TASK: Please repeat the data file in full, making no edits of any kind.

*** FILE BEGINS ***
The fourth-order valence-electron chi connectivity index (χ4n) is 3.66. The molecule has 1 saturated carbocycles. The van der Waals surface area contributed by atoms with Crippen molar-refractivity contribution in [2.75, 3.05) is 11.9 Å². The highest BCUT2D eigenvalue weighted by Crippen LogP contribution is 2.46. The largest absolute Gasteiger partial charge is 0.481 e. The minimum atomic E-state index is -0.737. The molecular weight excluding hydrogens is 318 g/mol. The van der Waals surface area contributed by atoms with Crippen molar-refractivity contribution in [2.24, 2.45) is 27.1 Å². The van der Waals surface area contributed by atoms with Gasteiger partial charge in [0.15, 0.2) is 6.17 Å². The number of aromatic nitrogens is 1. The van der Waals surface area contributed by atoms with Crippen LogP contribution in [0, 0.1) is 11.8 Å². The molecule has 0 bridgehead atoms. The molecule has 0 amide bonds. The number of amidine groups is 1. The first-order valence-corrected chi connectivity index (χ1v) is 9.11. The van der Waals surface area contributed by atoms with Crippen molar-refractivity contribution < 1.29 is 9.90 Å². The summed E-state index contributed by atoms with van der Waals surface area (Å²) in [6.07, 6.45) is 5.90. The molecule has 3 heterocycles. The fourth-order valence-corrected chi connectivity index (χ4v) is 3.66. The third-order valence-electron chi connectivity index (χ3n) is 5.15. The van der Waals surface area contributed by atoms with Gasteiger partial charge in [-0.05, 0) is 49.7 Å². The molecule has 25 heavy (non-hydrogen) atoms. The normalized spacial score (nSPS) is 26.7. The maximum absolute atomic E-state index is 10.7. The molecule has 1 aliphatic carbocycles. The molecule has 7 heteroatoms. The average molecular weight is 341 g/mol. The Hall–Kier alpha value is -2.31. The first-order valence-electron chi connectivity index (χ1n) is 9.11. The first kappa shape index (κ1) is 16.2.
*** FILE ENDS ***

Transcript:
The fourth-order valence-electron chi connectivity index (χ4n) is 3.66. The molecule has 1 saturated carbocycles. The van der Waals surface area contributed by atoms with Crippen molar-refractivity contribution in [2.75, 3.05) is 11.9 Å². The highest BCUT2D eigenvalue weighted by Crippen LogP contribution is 2.46. The largest absolute Gasteiger partial charge is 0.481 e. The minimum atomic E-state index is -0.737. The molecular weight excluding hydrogens is 318 g/mol. The van der Waals surface area contributed by atoms with Crippen molar-refractivity contribution in [2.24, 2.45) is 27.1 Å². The van der Waals surface area contributed by atoms with Gasteiger partial charge in [0.15, 0.2) is 6.17 Å². The number of aromatic nitrogens is 1. The van der Waals surface area contributed by atoms with Crippen LogP contribution in [0, 0.1) is 11.8 Å². The molecule has 0 bridgehead atoms. The molecule has 0 amide bonds. The number of amidine groups is 1. The first-order valence-corrected chi connectivity index (χ1v) is 9.11. The van der Waals surface area contributed by atoms with Crippen molar-refractivity contribution < 1.29 is 9.90 Å². The summed E-state index contributed by atoms with van der Waals surface area (Å²) in [6.07, 6.45) is 5.90. The molecule has 3 heterocycles. The fourth-order valence-corrected chi connectivity index (χ4v) is 3.66. The third-order valence-electron chi connectivity index (χ3n) is 5.15. The van der Waals surface area contributed by atoms with Gasteiger partial charge in [-0.05, 0) is 49.7 Å². The molecule has 25 heavy (non-hydrogen) atoms. The normalized spacial score (nSPS) is 26.7. The maximum absolute atomic E-state index is 10.7. The molecule has 1 aliphatic carbocycles. The molecule has 7 heteroatoms. The average molecular weight is 341 g/mol. The Hall–Kier alpha value is -2.31. The first-order valence-electron chi connectivity index (χ1n) is 9.11. The first kappa shape index (κ1) is 16.2.